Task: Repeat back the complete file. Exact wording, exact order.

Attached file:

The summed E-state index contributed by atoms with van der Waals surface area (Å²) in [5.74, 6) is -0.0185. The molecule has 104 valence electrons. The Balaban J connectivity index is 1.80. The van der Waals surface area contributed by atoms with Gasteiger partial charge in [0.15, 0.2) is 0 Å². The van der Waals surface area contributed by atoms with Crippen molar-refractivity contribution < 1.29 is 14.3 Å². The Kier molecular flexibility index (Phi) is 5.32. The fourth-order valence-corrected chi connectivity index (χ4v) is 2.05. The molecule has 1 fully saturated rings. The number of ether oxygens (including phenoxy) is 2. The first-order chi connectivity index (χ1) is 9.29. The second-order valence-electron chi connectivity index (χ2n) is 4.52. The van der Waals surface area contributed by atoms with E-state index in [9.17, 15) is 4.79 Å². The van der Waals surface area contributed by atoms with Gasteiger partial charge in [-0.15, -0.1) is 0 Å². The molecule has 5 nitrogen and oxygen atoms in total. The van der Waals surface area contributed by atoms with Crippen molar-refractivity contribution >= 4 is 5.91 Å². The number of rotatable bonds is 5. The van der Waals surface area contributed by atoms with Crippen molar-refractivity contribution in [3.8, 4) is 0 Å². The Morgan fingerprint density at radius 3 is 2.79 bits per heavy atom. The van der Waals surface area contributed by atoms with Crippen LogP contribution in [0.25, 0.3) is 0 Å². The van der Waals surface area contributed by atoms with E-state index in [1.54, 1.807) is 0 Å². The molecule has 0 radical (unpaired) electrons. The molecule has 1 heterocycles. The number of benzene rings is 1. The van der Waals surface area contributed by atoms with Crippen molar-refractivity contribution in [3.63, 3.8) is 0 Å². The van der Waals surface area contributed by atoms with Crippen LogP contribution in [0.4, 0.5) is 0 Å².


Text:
The summed E-state index contributed by atoms with van der Waals surface area (Å²) in [5.74, 6) is -0.0185. The molecule has 104 valence electrons. The Balaban J connectivity index is 1.80. The van der Waals surface area contributed by atoms with Gasteiger partial charge in [0.15, 0.2) is 0 Å². The van der Waals surface area contributed by atoms with Crippen molar-refractivity contribution < 1.29 is 14.3 Å². The Kier molecular flexibility index (Phi) is 5.32. The fourth-order valence-corrected chi connectivity index (χ4v) is 2.05. The molecule has 1 fully saturated rings. The number of ether oxygens (including phenoxy) is 2. The first-order chi connectivity index (χ1) is 9.29. The second-order valence-electron chi connectivity index (χ2n) is 4.52. The van der Waals surface area contributed by atoms with E-state index in [9.17, 15) is 4.79 Å². The van der Waals surface area contributed by atoms with Gasteiger partial charge in [-0.15, -0.1) is 0 Å². The molecule has 5 nitrogen and oxygen atoms in total. The van der Waals surface area contributed by atoms with Crippen molar-refractivity contribution >= 4 is 5.91 Å². The number of rotatable bonds is 5. The van der Waals surface area contributed by atoms with Crippen molar-refractivity contribution in [3.8, 4) is 0 Å². The Morgan fingerprint density at radius 3 is 2.79 bits per heavy atom. The van der Waals surface area contributed by atoms with Crippen LogP contribution in [0.25, 0.3) is 0 Å². The van der Waals surface area contributed by atoms with E-state index in [1.54, 1.807) is 0 Å². The molecule has 0 radical (unpaired) electrons. The molecule has 1 heterocycles. The number of benzene rings is 1. The van der Waals surface area contributed by atoms with Crippen molar-refractivity contribution in [3.63, 3.8) is 0 Å². The van der Waals surface area contributed by atoms with Crippen LogP contribution in [0.4, 0.5) is 0 Å².